On appeal, the Third Circuit vacated summary judgment on the RICO claims but affirmed summary judgment on the FDCPA claim.
As to the FDCPA claim, the Third Circuit rejected the arguments made by the borrower. The Court held that even if the loan was usurious under the LIPL, that statute does not void the entire loan or make illegal the collection of an unpaid debt therein. Instead, the LIPL makes any “interest specified beyond the lawful rate” voidable.
Moreover, Pennsylvania law expressly permits possession of collateral after a default. 13 Pa. Cons. Stat. § 9609. The borrower admitted defaulting on the loan. Thus, the Third Circuit held that he could not now contest a right to repossess the collateral that he pledged to obtain the loan.
The Court also rejected the borrower’s second argument that reconfiguring the terms of the loan agreement to comply with Pennsylvania law meant his arrearage was $9.60, which was de minimis and did not constitute a material breach of the contract. The Court explained that the LIPL did not empower borrowers to recalculate what they owed or preclude lenders from repossessing collateral in the event of a default.
Accordingly, the Third Circuit affirmed the District Court granting the repo companies summary judgment on the FDCPA claim.
However, the Court vacated the trial court’s summary judgment ruling on the PFCEUA claim and remanded for consideration as to whether the repo companies violated that statute as well as the UCC in requiring the releases to be signed prior to returning possession of the vehicle to the borrower.
As to the RICO claims, the Third Circuit held that the trial court erred in finding that “collection of an unlawful debt” under RICO was limited to seizure of cash and excluded the repossession of collateral to secure an unlawful debt. The Court noted that “unlawful debt” is defined in the statute as a debt incurred that is unenforceable under state or federal law because of the usury laws, and also incurred with respect to “the business of lending money . . . at a rate usurious under State or Federal law, where the usurious rate is at least twice the enforceable rate.” 18 U.S.C. § 1961(6).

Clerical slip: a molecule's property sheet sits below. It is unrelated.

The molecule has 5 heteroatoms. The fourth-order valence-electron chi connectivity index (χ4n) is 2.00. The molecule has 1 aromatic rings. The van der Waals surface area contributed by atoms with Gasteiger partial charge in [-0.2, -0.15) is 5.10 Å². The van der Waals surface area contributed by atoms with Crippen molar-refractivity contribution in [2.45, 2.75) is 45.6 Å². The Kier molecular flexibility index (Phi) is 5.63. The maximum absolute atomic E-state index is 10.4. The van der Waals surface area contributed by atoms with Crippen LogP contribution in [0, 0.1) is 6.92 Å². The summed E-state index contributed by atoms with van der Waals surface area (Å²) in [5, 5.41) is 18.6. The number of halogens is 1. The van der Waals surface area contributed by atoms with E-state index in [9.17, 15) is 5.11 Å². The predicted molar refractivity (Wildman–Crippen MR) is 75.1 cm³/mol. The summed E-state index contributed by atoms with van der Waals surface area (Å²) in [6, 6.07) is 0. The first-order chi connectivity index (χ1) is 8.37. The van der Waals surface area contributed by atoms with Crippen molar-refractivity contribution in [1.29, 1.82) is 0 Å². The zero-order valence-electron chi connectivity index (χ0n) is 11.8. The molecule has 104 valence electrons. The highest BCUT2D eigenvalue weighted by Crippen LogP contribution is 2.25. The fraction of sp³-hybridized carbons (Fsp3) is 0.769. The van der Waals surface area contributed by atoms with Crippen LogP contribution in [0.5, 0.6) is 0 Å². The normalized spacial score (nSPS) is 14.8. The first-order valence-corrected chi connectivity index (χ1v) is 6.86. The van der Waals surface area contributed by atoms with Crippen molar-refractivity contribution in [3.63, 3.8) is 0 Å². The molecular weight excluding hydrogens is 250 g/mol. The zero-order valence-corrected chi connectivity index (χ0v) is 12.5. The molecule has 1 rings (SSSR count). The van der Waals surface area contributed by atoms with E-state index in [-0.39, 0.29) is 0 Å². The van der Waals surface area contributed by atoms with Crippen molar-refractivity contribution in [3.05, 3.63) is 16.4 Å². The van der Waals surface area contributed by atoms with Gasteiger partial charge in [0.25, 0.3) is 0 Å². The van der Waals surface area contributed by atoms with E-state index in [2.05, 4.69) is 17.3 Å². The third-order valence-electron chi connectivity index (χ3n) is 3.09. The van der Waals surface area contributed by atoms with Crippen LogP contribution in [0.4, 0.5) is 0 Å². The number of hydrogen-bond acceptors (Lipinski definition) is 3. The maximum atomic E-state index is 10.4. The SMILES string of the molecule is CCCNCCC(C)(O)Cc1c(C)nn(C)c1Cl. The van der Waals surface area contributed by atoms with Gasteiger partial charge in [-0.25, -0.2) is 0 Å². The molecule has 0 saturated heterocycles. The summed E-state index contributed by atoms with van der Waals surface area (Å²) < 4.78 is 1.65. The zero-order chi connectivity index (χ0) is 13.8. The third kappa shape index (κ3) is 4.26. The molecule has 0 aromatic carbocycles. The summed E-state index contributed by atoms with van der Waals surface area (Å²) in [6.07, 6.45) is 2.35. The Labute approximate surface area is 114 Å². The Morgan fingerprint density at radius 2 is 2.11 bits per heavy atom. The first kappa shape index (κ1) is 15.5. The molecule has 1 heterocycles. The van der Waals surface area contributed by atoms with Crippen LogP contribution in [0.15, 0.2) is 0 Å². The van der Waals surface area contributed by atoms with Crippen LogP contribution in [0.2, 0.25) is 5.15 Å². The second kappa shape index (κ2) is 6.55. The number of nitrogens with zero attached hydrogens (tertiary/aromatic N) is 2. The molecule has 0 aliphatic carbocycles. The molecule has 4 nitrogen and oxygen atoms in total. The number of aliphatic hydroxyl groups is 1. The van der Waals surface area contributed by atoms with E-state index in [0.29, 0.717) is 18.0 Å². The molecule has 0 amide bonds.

Under RICO, therefore, the Court found that the prohibition on “collection of unlawful debt” extends to attempts to collect on a usurious loan.
To support its opinion, the Third Circuit noted that in the borrower’s case, his car was repossessed, requiring him to either pay off the loan to regain possession of the car, or the vehicle would be liquidated and the proceeds used to repay the loan. Regardless of the disposition of the collateral, the Court saw no distinction between the collection of collateral and the collection of cash.
Moreover, the Third Circuit followed the Supreme Court’s instructions to read RICO broadly and apply the statute to both legitimate and illegitimate enterprises. Accordingly, the Court found that the borrower could satisfy the first RICO element that there was “collection of unlawful debt.”
As to the other RICO elements, the Third Circuit remanded to the trial court because the record was not sufficiently developed on whether the borrower could prove the existence of an enterprise or of criminal intent.